5 things I learned about hospitality last week

rice, samosas, purple onion and tea on bright table cloth

Hospitality creates a resting place for those you love… and even those you’re still trying to love. It’s not boundary-less, but true hospitality grows our understanding of boundaries, sometimes stretching and sometimes reinforcing. About a year ago, I wrote an essay on this topic, drawing from the experience of others, experience I hope to acquire as time goes on. Maybe another day I’ll share some of those thoughts.

But today, I’m writing about what I learned last week in Córdoba with my Pakistani friend and her family.

Although the week had its ups and downs, I savored their hospitality. Hospitality is not cultureless and sometimes those hiccups caught me off-guard, like when someone ordered for me at a restaurant instead of letting me choose for myself. Still, hospitality transcends culture. It is resilient because love is resilient. 

Here are five things I noticed about hospitality during my stay in my friend’s home:

  1. Hospitality is selfless. The family adjusted their sleeping arrangements in the tiny bedrooms so that I would be most comfortable. The fact that the door didn’t close because the foot of my roommate’s bed was in the way was irrelevant. It really was the best arrangement and they were less comfortable for it.
  2. Hospitality is sharing the fullness of self. I heard a lot of stories. These women weren’t pretending to have it all together; they were vulnerable. On the lighter side, they also shared the specialness of their culture and background.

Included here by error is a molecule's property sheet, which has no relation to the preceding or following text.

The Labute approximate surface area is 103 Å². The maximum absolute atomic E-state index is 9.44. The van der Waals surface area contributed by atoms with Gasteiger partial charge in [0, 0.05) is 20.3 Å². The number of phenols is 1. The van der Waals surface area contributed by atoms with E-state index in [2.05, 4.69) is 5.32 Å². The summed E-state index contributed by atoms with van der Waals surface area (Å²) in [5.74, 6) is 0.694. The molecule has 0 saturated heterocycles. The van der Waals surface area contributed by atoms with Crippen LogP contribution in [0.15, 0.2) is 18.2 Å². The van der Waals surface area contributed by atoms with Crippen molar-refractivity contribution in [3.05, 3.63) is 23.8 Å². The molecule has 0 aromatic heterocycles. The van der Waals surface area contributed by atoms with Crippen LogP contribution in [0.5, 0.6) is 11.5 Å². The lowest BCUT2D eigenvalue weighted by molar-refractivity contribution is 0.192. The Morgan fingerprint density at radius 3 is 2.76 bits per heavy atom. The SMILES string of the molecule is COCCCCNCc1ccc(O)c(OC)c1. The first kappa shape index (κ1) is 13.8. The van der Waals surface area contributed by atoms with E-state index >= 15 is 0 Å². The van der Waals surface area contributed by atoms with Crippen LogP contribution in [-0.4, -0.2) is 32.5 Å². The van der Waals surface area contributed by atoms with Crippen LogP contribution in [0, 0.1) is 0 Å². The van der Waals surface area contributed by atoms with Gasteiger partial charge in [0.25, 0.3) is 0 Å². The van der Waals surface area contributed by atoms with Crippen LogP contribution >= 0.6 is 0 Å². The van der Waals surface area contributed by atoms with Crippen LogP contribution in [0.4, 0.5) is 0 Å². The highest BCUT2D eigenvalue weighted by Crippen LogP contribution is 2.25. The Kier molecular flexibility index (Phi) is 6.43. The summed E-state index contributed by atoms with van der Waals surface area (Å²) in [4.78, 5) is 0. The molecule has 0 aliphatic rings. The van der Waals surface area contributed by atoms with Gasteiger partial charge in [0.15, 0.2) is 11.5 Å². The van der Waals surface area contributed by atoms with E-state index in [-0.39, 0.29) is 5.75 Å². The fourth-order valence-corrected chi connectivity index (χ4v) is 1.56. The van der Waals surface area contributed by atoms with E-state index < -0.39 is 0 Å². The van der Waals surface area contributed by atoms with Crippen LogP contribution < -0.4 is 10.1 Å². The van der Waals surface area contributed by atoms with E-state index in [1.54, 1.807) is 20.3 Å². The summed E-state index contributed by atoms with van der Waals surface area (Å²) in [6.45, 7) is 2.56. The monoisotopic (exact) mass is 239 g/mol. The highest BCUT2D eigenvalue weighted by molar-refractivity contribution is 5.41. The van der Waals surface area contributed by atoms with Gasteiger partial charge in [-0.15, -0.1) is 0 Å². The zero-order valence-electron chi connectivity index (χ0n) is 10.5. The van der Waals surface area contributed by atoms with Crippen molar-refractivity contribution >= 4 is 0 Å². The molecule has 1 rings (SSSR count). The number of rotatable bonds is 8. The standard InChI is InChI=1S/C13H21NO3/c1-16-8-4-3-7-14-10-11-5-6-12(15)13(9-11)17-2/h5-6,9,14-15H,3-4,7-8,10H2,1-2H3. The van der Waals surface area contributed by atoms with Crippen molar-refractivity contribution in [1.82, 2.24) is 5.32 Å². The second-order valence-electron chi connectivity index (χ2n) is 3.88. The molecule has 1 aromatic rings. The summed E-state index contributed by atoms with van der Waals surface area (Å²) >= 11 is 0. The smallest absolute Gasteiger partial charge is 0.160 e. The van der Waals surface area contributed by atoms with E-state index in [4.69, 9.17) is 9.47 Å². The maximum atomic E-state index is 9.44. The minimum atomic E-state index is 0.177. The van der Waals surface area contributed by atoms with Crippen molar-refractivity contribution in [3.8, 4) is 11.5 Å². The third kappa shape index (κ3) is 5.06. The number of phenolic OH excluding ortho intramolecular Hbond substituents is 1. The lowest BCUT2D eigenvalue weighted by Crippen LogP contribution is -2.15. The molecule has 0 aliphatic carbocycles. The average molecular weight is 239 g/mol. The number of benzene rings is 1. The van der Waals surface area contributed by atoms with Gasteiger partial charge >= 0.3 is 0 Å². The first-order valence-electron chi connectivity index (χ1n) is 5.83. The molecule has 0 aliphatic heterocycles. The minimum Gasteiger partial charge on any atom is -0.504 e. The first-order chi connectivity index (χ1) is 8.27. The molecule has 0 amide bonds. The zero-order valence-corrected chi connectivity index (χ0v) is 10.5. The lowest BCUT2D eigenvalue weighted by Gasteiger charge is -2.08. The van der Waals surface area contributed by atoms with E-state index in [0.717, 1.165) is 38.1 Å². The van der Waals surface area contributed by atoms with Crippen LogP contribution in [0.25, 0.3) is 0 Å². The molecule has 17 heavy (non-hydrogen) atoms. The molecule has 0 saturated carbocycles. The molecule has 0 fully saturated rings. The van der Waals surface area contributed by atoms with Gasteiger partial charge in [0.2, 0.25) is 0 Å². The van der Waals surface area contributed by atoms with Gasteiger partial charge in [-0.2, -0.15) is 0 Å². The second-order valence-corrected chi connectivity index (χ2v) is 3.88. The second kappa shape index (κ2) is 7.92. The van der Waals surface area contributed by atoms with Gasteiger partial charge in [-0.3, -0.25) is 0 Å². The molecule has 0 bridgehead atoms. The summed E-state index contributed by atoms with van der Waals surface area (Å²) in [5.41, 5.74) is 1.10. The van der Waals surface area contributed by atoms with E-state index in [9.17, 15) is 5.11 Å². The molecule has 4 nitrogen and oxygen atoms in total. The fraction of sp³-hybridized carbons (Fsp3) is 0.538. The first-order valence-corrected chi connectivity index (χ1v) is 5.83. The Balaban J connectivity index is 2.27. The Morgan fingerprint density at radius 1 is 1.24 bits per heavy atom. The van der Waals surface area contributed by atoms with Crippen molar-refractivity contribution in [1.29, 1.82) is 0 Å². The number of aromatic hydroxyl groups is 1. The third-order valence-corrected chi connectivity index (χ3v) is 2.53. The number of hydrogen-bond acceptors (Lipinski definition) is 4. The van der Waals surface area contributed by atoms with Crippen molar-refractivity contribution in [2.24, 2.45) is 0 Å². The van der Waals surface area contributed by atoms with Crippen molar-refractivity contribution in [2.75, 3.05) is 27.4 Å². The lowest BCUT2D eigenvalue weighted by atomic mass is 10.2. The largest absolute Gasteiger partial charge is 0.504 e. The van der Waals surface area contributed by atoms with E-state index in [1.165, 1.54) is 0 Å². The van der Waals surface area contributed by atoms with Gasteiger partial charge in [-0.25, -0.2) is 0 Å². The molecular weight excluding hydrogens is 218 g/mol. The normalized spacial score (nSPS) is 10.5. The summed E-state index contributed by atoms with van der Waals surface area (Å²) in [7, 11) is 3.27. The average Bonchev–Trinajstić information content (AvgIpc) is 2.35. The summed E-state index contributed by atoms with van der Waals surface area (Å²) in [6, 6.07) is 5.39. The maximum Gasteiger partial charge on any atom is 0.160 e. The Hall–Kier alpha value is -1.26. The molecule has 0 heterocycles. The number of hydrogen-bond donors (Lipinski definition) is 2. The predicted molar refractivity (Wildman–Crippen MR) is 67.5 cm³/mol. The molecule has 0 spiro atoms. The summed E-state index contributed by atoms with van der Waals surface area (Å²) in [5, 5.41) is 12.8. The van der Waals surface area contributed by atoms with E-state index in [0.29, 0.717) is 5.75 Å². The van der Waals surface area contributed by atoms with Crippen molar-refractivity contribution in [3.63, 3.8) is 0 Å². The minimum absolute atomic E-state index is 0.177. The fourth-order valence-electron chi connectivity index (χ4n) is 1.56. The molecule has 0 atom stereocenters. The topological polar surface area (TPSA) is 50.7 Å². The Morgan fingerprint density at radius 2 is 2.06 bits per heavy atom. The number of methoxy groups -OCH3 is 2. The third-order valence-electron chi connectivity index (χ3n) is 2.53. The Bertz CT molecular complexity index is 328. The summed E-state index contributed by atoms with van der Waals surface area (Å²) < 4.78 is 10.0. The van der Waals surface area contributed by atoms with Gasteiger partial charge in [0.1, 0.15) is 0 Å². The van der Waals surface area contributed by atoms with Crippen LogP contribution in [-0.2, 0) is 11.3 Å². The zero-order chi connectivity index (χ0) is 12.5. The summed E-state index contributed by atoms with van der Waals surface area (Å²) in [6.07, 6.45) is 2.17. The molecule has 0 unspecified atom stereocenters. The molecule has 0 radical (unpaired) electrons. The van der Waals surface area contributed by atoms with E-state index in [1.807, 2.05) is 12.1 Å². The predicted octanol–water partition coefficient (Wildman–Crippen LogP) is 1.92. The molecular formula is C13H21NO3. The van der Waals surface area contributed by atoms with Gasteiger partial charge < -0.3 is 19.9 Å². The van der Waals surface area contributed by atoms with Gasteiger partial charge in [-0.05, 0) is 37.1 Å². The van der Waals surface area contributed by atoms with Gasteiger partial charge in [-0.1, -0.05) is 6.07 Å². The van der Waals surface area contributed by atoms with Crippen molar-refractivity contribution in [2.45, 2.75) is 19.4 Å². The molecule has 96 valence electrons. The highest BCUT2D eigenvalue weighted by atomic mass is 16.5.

3. Hospitality gives space for love to grow. It doesn’t demand love or care, but it shelters a space for them to grow. Time was protected. My friend’s mother took the day off of work just because I was there. We went out for churros instead.
  4. Hospitality wants you there. I’ve both hostessed and been hostessed out of obligation, but that’s not hospitality, at least not in its fullness. On this visit, I was welcomed and I was wanted. They delighted in my presence as I did in theirs. My friend’s little boy came calling my name whenever I was out of sight: “Come play with me!”
  5. Hospitality accepts as well as gives. The family refused to let me pay for our tostadas or bus fare or anything else. But they happily accepted the gifts I had brought them. Hospitality doesn’t expect reciprocity, but it graciously receives.

How have you seen hospitality in others? Have you noticed any cultural differences? How has hospitality transcended culture, even sub-culture? What are some bits of wisdom that you have gleaned along the way? I’d love to hear and learn. 🙂

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